Although I still believe that creating art in traditional mediums cannot be replaced by the digital medium. Sketching on paper is a sort of instant print where mistakes can happen. Those mistakes has humbled me and kept me learning to doing it right the first try of whatever it is I'm sketching. In one of the sketching application I use on the Note, layers can be implemented, and of course erasures and "digital paper" are virtually unlimited. Not happy with the first try? You can easily switch to a bank sheet. Somehow, this is the trap you can find yourself in if you have not been working with sketching "on paper". Format is currently limited to a 3:4 or 3:5 ratio, and I can't do a long panoramic format that I've learned to love doing with a Japanese Fold sketchbook.
Here are some of my sketches using the Galaxy Note on mostly food, preferably when I eat alone since 10 minutes of waiting before eating what's in front of you is pretty long for a companion.
|The Galaxy Note is about 1/4 of an A4 paper, and 10mm thick. It comes with a Wacom S Pen that slides inside the Galaxy Note. Here though, I managed to get the S Pen holder accessory which makes it weigh and feel like a full metal pen|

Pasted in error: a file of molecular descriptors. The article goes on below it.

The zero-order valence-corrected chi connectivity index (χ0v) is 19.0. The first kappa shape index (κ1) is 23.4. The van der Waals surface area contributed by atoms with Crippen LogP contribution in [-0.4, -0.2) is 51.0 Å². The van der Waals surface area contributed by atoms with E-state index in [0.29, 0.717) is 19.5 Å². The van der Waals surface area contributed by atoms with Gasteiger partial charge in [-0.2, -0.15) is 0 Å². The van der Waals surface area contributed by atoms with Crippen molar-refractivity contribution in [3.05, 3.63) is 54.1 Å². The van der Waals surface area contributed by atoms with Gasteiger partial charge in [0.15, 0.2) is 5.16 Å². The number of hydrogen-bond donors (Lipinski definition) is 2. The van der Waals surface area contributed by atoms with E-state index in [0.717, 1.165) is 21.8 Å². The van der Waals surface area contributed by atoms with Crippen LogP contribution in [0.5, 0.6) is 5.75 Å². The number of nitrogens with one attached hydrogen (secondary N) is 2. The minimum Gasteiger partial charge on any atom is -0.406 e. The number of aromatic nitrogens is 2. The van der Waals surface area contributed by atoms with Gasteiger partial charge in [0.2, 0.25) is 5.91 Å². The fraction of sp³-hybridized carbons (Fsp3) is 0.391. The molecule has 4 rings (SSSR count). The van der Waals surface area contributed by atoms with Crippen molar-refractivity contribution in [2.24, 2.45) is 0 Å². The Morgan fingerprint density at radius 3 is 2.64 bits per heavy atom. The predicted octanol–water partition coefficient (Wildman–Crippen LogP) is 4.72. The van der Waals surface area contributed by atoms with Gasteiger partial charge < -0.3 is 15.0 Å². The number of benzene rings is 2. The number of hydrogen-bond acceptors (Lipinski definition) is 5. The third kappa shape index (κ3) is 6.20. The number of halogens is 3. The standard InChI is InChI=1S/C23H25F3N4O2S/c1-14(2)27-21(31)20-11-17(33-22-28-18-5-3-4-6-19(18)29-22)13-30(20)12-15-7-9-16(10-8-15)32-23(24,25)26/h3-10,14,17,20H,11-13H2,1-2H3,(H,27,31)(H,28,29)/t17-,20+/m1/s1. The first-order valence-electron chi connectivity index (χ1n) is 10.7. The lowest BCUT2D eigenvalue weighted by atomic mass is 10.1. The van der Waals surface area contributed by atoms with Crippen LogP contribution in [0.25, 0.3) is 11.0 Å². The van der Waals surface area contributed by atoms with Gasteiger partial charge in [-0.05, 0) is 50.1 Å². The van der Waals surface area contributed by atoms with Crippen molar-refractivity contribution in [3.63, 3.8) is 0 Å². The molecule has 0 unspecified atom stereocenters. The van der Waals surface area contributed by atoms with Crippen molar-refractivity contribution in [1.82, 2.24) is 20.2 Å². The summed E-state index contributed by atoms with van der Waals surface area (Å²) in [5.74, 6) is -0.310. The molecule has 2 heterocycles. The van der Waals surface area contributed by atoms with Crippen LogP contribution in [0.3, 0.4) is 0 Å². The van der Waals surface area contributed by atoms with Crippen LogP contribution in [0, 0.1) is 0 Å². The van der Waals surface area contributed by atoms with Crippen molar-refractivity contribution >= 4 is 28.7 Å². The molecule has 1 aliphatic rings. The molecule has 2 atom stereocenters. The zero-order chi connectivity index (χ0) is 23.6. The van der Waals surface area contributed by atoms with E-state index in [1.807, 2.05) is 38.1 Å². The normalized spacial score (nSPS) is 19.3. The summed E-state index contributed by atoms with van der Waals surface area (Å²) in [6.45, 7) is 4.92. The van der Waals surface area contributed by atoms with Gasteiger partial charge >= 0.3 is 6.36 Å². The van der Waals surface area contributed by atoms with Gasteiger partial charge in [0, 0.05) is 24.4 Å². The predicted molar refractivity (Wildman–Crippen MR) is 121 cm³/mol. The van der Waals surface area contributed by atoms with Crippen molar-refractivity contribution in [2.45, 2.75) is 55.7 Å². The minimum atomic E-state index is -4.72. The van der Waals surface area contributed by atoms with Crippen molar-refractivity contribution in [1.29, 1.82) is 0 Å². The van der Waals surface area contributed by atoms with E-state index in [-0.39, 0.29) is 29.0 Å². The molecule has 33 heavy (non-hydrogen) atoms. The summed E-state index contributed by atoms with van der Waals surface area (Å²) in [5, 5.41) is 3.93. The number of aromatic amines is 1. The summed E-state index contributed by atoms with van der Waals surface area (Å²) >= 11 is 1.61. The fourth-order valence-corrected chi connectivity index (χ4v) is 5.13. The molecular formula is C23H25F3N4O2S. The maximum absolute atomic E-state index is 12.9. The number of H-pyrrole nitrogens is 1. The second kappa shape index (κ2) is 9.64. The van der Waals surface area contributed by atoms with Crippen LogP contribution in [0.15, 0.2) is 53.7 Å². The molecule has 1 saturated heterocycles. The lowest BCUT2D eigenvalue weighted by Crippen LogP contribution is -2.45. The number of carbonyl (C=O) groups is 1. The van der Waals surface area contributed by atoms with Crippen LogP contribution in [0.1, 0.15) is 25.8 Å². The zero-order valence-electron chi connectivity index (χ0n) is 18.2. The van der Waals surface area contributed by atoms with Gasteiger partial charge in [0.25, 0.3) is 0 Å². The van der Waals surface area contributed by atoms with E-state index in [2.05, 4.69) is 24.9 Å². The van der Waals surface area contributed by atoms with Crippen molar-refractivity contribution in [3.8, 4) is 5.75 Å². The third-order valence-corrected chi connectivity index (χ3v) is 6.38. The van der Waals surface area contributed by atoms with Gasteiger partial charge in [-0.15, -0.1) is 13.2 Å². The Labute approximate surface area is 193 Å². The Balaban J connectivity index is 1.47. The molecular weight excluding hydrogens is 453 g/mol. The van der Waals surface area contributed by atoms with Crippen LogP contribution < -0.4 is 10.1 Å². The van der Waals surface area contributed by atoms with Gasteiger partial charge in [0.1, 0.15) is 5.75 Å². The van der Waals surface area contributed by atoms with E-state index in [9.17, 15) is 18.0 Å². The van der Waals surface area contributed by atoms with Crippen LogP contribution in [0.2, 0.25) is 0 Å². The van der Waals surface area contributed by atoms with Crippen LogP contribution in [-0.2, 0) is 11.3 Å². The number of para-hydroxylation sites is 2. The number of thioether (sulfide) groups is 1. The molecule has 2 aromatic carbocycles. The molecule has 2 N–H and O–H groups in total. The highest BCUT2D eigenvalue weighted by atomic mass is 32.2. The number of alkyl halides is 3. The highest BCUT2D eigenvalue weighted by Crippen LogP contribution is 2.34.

|The discipline of just sketching fast without erasures (much) from the medium pen on paper has taught me to get it done fast the first time.|
|The S Memo default app for sketching come with simulated brush, pen, pencil and translucent marker tools, and you can adjust the sizes of the tips. You can also have virtually any color hue you can pick on its palette|
|It helps that the Note has a hi-res 800 by 1280 screen pixel so that you can do finer sketches|
|The Wacom S Pen that comes with the Note has levels of sensitivity that translates for pen width variance just like a pencil. This makes it quite a likable natural tool.|